A Notebook friend who was living in Germany with her parents in 1971 and ’72 and knows about my Olympic involvement sent along a picture of Waldi, the dachshund mascot for the 1972 Munich Olympics. You’ll notice that the colors red and black are missing from Waldi’s striping scheme. That’s because red and black were the colors of the National Socialist party, more commonly known as the Nazis, who didn’t create a cute dog mascot for their 1936 Olympics in Berlin.
“To Charles Darwin, anthropomorphism came as naturally as breathing. And his close observation of dogs played a surprisingly central role in his work. The Galapagos finches have gotten most of the attention, but dogs were just as important to Darwin’s scientific enterprise.”
That quotation comes from a new book, due out in November, by John Homans called What’s a Dog For: The Surprising History, Science, Philosophy, and Politics of Man’s Best Friend. I stumbled upon a copy—the advance uncorrected proofs, actually—that sat on a table by a copying machine at the offices of Sports Illustrated. I did not steal it; according to the law of the SI office jungle, books placed in the common domain are like meat left out for wild animals. They are meant to be snatched up and devoured.
A new book explores the evolution and history of dogs.
Most of the discarded books in the office aren’t about science and natural history; they more often bear titles such as The Great Book of Penn State Sports Lists and Banana Bats and Ding-Dong Balls: A Century of Unique Baseball Inventions. Every now and then something different shows up, however, and What’s A Dog For? certainly piqued my curiosity.
“In Darwin’s domestic life, from childhood to old age, dogs were a constant irreplaceable presence,” Homans writes. “His sisters liked to tease him that he preferred dogs to people. He doted on them, sentimentalized them, treated them as family members. As a dreamy, distracted boy—just beginning to order his speculations about the natural world—dogs were always in the picture, creatures both of the human and the natural worlds. Dogs were companions on his first voyages…”
Perhaps I have no piqued your curiosity as well. You may have to wait for the book to come out in November, but I will read more from the uncorrected proofs. I already know what a dog’s for from the human perspective—companionship, love, loyalty, play, etc.—and I know that in the broader picture no animal has to be “for” anything other than its own existence, but I’m eager to see how the author interprets the question.
I just got one of these from SI. A BlackBerry, that is, with two capital Bs. Hand-held but not edible. I am perhaps one of the last eight people on Earth never to have had any kind of “smart” phone, but I needed a mobile device with which to communicate while at the London Olympics. How did my new gadget get the name BlackBerry? I wondered. Turns out the name was inspired by the keys of early devices being so tiny that they reminded someone of fruit seeds. A consulting group ran that notion up and down the test-marketing flagpole and eventually took into account the fact that all the early models were black. And so we don’t communicate on StrawBerries or RaspBerries.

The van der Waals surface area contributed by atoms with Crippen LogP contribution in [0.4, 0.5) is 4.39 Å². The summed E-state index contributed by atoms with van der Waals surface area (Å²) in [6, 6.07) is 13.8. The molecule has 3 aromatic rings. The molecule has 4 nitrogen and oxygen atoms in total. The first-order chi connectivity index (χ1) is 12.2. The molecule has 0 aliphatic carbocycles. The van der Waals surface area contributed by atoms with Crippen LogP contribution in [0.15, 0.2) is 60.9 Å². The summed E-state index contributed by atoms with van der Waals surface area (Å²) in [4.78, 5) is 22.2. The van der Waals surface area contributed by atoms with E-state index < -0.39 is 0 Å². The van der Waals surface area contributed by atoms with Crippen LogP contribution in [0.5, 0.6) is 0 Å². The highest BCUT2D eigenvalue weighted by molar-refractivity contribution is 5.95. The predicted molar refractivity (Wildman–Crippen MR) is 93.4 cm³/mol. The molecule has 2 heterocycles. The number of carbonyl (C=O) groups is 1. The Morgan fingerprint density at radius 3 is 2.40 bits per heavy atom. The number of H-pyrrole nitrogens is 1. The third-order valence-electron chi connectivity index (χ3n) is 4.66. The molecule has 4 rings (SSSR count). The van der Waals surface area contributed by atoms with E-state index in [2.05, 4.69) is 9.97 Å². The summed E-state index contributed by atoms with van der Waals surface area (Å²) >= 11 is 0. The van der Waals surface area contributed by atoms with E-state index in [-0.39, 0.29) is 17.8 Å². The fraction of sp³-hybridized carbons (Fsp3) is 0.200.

So I’m in New York. I take a walk through our old neighborhood of Greenwich Village and, as so often is the case, a movie’s being shot. Scottish actor James McAvoy (left) is on the sidewalk in front of the Acme restaurant, an old haunt of ours. He’s starring in the film, called The Disappearance of Eleanor Rigby—or rather, in two separate full-length films that explore the same story from the perspective of a husband and a wife, called The Disappearance of Eleanor Rigby: His and The Disappearance of Eleanor Rigby: Hers. I don’t think that either has a naturalist angle, but both sound artistically intriguing. And I like the Beatles.
I’m walking around New York, why not photograph the extinct bird I come across? For the first time since our visit to the Oxford natural history museum last fall, I encountered a dodo, this one hanging out in a store window.
In Central Park I stopped by The Pond, a serene spot made famous (sort of) by Holden Caulfield, who stops here in The Catcher In the Rye and asks where the ducks go in the winter. They stick around, mostly.
A guide was leading a nature tour by The Pond, perhaps headed for the nearby Hallett Nature Sanctuary, one of the park’s hidden gems. Here he was identifying a dogwood tree.
A gray catbird was hopping around under a few park benches. I didn’t get to hear any of its vocalizations and I couldn’t see the rusty patch under its tail, but it was fun to watch it mingling with similarly scavenging sparrows..
This unusual piece of public art sits just outside Central Park, near the corner of Fifth Avenue and 60th St. It’s by Paola Pivi, an Italian-born multimedia artist who now lives in Anchorage, Alaska, and it is a six-seat Piper Seneca airplane that has been modified so that it can rotate, end over end, while attached to upright braces by its wingtips. It was inspired by a story about three modern art pioneers, Constantin Brancusi, Marcel Duchamp and Fernand Leger, who were amazed by what they saw at the 1912 Paris Air Show. The motor-driven piece flips over and over is aptly called How I Roll.
Answer to the Last Puzzler
The temperature on the surface of Venus is a cool 860 degrees Fahrenheit.
Which of these is NOT considered a possible origin of the name dogwood?
a) the Celtic word dag, meaning a pointed tool made of a hard wood, which dogwood is
b) the bathing of dogs in water in which dogwood bark had been boiled, as a treatment for mange
c) the use of the tree’s wood in making docks (dock was slurred to dog) in the British Isles